Open Journal of Epidemiology
Vol.3 No.3(2013), Article ID:35710,7 pages DOI:10.4236/ojepi.2013.33018

Spatial distribution of malaria in Warri metropolis

S. I. Efe*, C. O. Ojoh

Department of Geography and Regional Planning Delta State University, Abraka, Nigeria

Email: *,

Copyright © 2013 S. I. Efe, C. O. Ojoh. This is an open access article distributed under the Creative Commons Attribution License, which permits unrestricted use, distribution, and reproduction in any medium, provided the original work is properly cited.

Received 28 April 2013; revised 27 May 2013; accepted 10 June 2013

Keywords: Component; Formatting; Style; Styling; Insert


This study examined the spatial distribution of malaria in Warri metropolis. To achieve this, data were generated from medical archival records from hospitals in Warri metropolis. The medical records contain recorded cases by place of diagnosis in 2011. The data were analysed by using ANOVA to ascertain the spatial differences in the spread of malaria in the metropolis. The result revealed that malaria is at its peak in June and minimal in September owing to the heavy floods in June. It was observed that there is a variation in the prevalence of malaria in the metropolis which is significantly high in area of Okumagba layout, Jakpa, Airport road, Pessu market, Warri main market, and Igbudu market. However, the prevalence of malaria in Warri is significantly different from the prevalence of malaria in Uvwie and Udu. It is anticipated that an increase in malaria is attributed to water bodies, thus, it is recommended that vulnerability mapping should be carried out to identify areas prone to malaria.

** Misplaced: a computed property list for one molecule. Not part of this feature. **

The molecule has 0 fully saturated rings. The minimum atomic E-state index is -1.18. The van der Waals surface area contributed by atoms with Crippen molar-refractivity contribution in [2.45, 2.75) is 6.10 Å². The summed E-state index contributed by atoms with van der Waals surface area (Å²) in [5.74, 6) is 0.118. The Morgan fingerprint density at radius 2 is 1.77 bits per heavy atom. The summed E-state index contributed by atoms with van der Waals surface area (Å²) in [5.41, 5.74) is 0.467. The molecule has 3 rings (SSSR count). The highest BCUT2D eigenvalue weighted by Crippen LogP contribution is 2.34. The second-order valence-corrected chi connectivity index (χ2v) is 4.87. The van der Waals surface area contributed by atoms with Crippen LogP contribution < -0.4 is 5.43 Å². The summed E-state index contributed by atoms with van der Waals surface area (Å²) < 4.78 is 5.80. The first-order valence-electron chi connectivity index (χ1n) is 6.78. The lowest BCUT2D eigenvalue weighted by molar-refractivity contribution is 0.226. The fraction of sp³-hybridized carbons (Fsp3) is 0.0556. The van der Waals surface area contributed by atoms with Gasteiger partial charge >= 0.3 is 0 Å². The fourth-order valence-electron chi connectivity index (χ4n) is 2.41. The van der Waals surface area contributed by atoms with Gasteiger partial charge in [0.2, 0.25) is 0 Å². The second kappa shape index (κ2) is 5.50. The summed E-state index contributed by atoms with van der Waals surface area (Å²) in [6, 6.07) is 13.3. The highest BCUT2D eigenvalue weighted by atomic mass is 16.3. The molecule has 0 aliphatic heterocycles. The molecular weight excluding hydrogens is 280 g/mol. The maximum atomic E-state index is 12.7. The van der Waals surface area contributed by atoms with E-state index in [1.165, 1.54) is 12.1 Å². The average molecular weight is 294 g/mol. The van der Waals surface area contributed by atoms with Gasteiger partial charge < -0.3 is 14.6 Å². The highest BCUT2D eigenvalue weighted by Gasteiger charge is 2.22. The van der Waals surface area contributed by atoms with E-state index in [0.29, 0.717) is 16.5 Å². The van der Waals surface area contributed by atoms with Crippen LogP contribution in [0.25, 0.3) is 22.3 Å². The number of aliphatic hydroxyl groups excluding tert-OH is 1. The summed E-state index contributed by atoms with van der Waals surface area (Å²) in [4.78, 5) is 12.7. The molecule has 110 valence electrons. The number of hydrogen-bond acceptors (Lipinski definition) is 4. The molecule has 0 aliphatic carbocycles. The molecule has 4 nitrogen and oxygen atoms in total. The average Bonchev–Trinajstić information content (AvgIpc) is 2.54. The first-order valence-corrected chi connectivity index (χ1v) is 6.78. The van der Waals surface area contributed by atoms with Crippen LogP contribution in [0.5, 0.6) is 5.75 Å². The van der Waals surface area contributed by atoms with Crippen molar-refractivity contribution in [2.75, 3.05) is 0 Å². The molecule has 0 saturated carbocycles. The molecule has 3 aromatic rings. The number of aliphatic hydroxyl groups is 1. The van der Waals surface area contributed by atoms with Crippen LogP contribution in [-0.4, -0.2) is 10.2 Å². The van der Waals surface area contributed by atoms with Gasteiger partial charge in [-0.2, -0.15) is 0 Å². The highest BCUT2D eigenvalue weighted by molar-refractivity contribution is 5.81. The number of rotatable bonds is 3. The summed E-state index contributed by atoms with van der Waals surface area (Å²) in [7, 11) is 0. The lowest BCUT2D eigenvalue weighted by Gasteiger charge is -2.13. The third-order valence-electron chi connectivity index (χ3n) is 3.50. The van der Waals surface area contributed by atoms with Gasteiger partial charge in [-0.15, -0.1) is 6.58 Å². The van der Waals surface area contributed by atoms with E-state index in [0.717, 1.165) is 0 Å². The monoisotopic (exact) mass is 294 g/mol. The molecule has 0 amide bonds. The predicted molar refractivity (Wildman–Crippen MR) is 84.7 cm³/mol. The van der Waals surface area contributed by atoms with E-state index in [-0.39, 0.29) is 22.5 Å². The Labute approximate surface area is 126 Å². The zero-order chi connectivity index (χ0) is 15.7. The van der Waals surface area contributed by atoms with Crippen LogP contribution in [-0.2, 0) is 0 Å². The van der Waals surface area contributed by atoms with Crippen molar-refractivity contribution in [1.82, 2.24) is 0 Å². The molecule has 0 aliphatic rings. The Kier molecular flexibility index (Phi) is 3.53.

Thousands of people are currently living in areas where the malaria vectors are present and circumstances are suitable for parasite development [1]. Tropical zones like sub-Saharan Africa are amenable to high endemic stability, and strongly anthropophilic mosquitoes in many of these areas make malaria transmission very effective [2]. Landscape epidemiology recognizies that disease does not occur sporadically across the landscape; rather there are physical characteristics of a place such as elevation, temperature, and vegetation that contribute to disease expression [3].

Malaria transmission, however, is a complex interaction of many factors, including not only vector and parasite densities and behaviour, but also land-use change [4], public health control measures [5-7], human migration [8,9], and drug resistance [10]. The risk of transmission can vary from one geographical area to another and in the same geographical area from one village to another [11]. Distance to breeding sites [12,13] and type of houses are local environmental factors frequently associated with high mosquito density. The location of people and houses within the metropolis with respect to breeding sites as well as randomness, affect the distribution of individual cases at the lowest scale. According to the [14], malaria kills over one million people each year, while 300 to 500 million people are suffering from chronic malaria around the world. This is one of the most common and serious diseases in our time. The difficulty in diagnosis is one of many reasons why the actual figures are expected to be much higher. The death toll is predicted to double in the next 20 years if no new control measures are developed [15]. Adding to the scenario are the anthropogenic changes in our environment. Members of the Anopheles genus are adequate breeders and therefore require rainfall for the production of habitats with suitable level of surface water [16], the eggs are deposited in pools [17] shortly after rainfall [18] and resulting larvae develops in the aquatic environment [19] (see Figure 1).